Not to cause controversy on a straight forward thread but does anyone know what you would technically call OP if she underwent a civil partnership? I am genuinely curious and not a troll see lots of other useless advice I have given posts

Would she not become a mrs? So people could just ask about her partner rather than husband?

CockyFox Sat 16-Feb-13 20:15:14

Meant to add, I got married at 18 so have been Mrs DH surname my entire adult life. I wouldn't have ever wanted to be an adult Miss, It seems a very young title whether I would ever have adopted Ms I am unsure, I think if I had remained single I would have had a similar dilemma to you OP.

BambieO Sat 16-Feb-13 20:15:57

Disclaimer! Not that you need to be in a partnership OP, it just prompted food for thought smile

apostropheuse Sat 16-Feb-13 20:17:15

I used Miss when I was young, before marriage.
I used Mrs when I was married.
I now use Ms (I'm 51) as I'm not married and I think Miss is for the young - or old maids in their eighties!

I personally think Ms is like Mrs; it doesn't define you. You are you, regardless of marital status.

To my mind Mrs doesn't make you sound any more respectable or authoritative. I have no idea why you would think this.

LolloRosso Sat 16-Feb-13 20:18:01

BambieO I am sure I could call myself "Mrs" if I entered a civil partnership (not on the cards as I have yet to meet Mrs - or do I mean Miss - Right), but I know a number of lesbian civil partnered couples who chose "Ms" instead.

Simplesusan I think I would prefer that too, no Miss/Ms just Mrs for everyone, for simplicity

Melawen Sat 16-Feb-13 20:18:35

I too am a single mum by choice and I am quite firmly Miss as I'm not married although I do find myself agreeing with simplesusan.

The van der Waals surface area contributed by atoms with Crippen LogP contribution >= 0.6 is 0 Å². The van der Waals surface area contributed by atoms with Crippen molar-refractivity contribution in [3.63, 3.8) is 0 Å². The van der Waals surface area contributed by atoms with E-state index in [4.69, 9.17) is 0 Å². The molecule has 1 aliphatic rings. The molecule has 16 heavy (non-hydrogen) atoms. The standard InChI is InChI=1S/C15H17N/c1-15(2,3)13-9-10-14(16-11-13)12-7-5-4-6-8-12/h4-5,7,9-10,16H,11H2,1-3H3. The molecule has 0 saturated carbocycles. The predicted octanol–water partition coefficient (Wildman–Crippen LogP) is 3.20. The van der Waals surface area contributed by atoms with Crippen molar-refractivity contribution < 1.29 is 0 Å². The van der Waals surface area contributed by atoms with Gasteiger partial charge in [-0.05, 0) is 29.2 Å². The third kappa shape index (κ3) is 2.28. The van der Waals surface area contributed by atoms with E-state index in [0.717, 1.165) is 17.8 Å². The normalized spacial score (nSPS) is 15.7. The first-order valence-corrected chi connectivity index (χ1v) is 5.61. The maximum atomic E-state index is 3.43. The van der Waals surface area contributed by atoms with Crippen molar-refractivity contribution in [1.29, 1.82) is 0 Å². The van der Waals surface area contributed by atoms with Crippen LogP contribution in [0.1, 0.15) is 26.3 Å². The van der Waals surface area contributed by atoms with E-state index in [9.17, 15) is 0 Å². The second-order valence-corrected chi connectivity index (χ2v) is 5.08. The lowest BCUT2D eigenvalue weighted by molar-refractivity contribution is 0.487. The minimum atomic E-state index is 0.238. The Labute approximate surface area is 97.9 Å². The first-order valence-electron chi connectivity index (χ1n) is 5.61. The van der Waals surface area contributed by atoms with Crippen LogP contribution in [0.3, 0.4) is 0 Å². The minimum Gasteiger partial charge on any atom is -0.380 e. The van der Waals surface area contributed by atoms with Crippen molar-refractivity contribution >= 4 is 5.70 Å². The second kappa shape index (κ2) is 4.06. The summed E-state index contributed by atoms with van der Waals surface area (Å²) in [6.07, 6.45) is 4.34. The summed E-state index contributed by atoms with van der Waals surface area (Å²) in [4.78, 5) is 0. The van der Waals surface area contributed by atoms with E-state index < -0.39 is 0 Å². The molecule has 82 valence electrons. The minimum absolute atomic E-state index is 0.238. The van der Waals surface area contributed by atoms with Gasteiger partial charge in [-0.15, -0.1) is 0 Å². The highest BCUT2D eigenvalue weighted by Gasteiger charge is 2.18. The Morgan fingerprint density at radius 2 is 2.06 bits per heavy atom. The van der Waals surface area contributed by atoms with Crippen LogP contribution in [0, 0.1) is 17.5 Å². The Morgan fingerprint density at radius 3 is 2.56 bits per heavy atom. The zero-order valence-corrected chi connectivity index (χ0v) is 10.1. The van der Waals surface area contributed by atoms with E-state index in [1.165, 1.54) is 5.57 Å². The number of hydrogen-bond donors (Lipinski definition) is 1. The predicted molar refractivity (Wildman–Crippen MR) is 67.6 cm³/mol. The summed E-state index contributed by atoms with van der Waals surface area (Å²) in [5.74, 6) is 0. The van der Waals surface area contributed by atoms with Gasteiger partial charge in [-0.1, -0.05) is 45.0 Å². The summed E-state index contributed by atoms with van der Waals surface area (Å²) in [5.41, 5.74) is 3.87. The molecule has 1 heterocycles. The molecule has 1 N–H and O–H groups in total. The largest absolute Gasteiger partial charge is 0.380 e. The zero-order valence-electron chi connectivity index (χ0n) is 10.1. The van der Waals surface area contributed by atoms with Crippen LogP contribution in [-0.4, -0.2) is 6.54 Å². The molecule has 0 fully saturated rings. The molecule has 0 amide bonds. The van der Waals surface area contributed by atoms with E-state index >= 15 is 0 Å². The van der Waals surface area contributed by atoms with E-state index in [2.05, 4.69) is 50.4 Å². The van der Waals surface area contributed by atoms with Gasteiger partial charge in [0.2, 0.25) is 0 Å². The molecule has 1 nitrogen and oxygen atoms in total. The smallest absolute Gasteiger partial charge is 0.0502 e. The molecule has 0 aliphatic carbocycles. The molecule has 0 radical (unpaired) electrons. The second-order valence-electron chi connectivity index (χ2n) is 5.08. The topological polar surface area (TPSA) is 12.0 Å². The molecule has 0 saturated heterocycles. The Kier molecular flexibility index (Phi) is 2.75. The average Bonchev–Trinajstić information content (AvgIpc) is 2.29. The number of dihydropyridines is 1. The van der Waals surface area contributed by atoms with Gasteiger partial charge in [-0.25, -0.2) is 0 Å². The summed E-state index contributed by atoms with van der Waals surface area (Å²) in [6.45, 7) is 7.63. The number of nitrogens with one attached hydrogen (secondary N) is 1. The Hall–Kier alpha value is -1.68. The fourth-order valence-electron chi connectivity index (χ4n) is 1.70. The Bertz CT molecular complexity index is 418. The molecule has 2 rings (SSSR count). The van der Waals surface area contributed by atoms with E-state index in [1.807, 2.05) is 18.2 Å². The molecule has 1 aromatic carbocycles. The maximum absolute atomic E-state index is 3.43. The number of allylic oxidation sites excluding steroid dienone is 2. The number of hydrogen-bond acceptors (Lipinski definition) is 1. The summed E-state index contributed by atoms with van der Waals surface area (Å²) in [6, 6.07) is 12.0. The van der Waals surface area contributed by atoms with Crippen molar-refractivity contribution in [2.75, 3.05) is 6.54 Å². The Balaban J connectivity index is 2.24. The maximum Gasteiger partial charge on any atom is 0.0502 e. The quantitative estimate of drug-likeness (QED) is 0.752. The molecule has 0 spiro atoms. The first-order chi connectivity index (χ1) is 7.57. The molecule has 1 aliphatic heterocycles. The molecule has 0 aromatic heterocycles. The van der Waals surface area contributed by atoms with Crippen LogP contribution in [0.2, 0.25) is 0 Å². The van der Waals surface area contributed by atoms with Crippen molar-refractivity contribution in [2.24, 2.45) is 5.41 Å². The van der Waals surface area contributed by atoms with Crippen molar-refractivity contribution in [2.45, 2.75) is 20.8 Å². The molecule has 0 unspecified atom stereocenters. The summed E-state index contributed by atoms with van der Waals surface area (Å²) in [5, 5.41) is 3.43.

iwantanafternoonnap Sat 16-Feb-13 20:18:39

I am 40 and a Miss with a DS and I hate it if anyone calls me Mrs. I correct them and tell them I am a Miss. Nothing wrong with being a Miss IMO.

apostropheuse Sat 16-Feb-13 20:18:49

sorry I meant to type Ms is like Mr

oops

Marcheline Sat 16-Feb-13 20:20:08

Simplesusan, I agree. It would be much better to have a universal title for women, as for men. Did they try to do it in France (I seem to remember somethig about Madame and mademoiselle - they tried to scrap one of them, but it didn't work? I could have made that up, it has been known to happen...)

LolloRosso Sat 16-Feb-13 20:21:49

And I think maybe I only feel more respectable/authoritative as "Mrs" is because its only people like the GP who address me in this way! I know that is a completely daft reason. Sometimes on the phone, for example, the other day when being sold car insurance, I had answered the "Mrs/Ms/Miss" question with "Ms" and the person selling the insurance went on "So Mzzz LolloRosso, is it for business/personal use only etc." and the funniness of the "Ms" word made me feel abit silly. Maybe that is just me, though, on paper it looks fine, just it is a weird word to pronounce, let's face it you don't hear as many people saying: "I was talking to Ms Smith the other day..." or whatever, it's just not that commonly used verbally.

Iggity Sat 16-Feb-13 20:21:52

I never give myself a title when introducing myself but I suppose I tick the "mrs" box on forms. I've rarely heard anyone directly address me as "mrs" as they normally just use my full name. You can call yourself whatever you fancy unless you are doing it for fraudulent reasons (I think!).

LolloRosso Sat 16-Feb-13 20:22:39

Yay Melawen another single mum by choice smile

EuroShagmore Sat 16-Feb-13 20:23:16

I am straight and married. I've called myself Ms since I was about 15 and that has continued after marriage. I think YWBU to bow to an outmoded convention of giving women (only) titles according to whether or not they are married.